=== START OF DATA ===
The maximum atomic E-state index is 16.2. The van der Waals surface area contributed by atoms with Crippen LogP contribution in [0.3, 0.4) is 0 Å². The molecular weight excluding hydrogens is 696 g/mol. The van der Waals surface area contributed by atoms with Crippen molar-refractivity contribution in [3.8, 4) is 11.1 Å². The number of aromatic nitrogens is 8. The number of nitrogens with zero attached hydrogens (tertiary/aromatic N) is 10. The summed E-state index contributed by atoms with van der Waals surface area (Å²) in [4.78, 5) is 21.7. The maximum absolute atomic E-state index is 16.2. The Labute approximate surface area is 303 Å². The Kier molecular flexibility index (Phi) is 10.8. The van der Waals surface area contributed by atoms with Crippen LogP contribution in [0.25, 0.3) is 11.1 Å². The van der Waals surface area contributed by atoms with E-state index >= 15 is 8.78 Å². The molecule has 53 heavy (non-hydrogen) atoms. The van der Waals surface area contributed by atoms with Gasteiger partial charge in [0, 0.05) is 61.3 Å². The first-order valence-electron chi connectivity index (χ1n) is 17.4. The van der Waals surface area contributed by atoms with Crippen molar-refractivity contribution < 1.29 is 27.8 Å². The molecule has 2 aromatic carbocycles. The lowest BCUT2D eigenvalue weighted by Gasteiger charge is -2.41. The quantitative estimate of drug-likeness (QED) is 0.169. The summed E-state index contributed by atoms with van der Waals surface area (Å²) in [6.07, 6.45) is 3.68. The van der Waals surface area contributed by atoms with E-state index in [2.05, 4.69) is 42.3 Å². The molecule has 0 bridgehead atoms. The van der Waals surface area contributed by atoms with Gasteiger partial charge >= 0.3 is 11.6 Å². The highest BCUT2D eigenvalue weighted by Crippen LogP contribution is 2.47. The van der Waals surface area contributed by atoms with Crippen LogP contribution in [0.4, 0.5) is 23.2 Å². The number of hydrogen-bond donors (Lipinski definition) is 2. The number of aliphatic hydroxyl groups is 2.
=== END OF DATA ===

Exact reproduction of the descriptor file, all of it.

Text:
The maximum atomic E-state index is 16.2. The van der Waals surface area contributed by atoms with Crippen LogP contribution in [0.3, 0.4) is 0 Å². The molecular weight excluding hydrogens is 696 g/mol. The van der Waals surface area contributed by atoms with Crippen molar-refractivity contribution in [3.8, 4) is 11.1 Å². The number of aromatic nitrogens is 8. The number of nitrogens with zero attached hydrogens (tertiary/aromatic N) is 10. The summed E-state index contributed by atoms with van der Waals surface area (Å²) in [4.78, 5) is 21.7. The maximum absolute atomic E-state index is 16.2. The Labute approximate surface area is 303 Å². The Kier molecular flexibility index (Phi) is 10.8. The van der Waals surface area contributed by atoms with Crippen LogP contribution in [0.25, 0.3) is 11.1 Å². The van der Waals surface area contributed by atoms with E-state index >= 15 is 8.78 Å². The molecule has 53 heavy (non-hydrogen) atoms. The van der Waals surface area contributed by atoms with Gasteiger partial charge in [0, 0.05) is 61.3 Å². The first-order valence-electron chi connectivity index (χ1n) is 17.4. The van der Waals surface area contributed by atoms with Crippen molar-refractivity contribution < 1.29 is 27.8 Å². The molecule has 2 aromatic carbocycles. The lowest BCUT2D eigenvalue weighted by Gasteiger charge is -2.41. The quantitative estimate of drug-likeness (QED) is 0.169. The summed E-state index contributed by atoms with van der Waals surface area (Å²) in [6.07, 6.45) is 3.68. The van der Waals surface area contributed by atoms with E-state index in [2.05, 4.69) is 42.3 Å². The molecule has 0 bridgehead atoms. The van der Waals surface area contributed by atoms with Gasteiger partial charge >= 0.3 is 11.6 Å². The highest BCUT2D eigenvalue weighted by Crippen LogP contribution is 2.47. The van der Waals surface area contributed by atoms with Crippen LogP contribution in [0.4, 0.5) is 23.2 Å². The number of hydrogen-bond donors (Lipinski definition) is 2. The number of aliphatic hydroxyl groups is 2.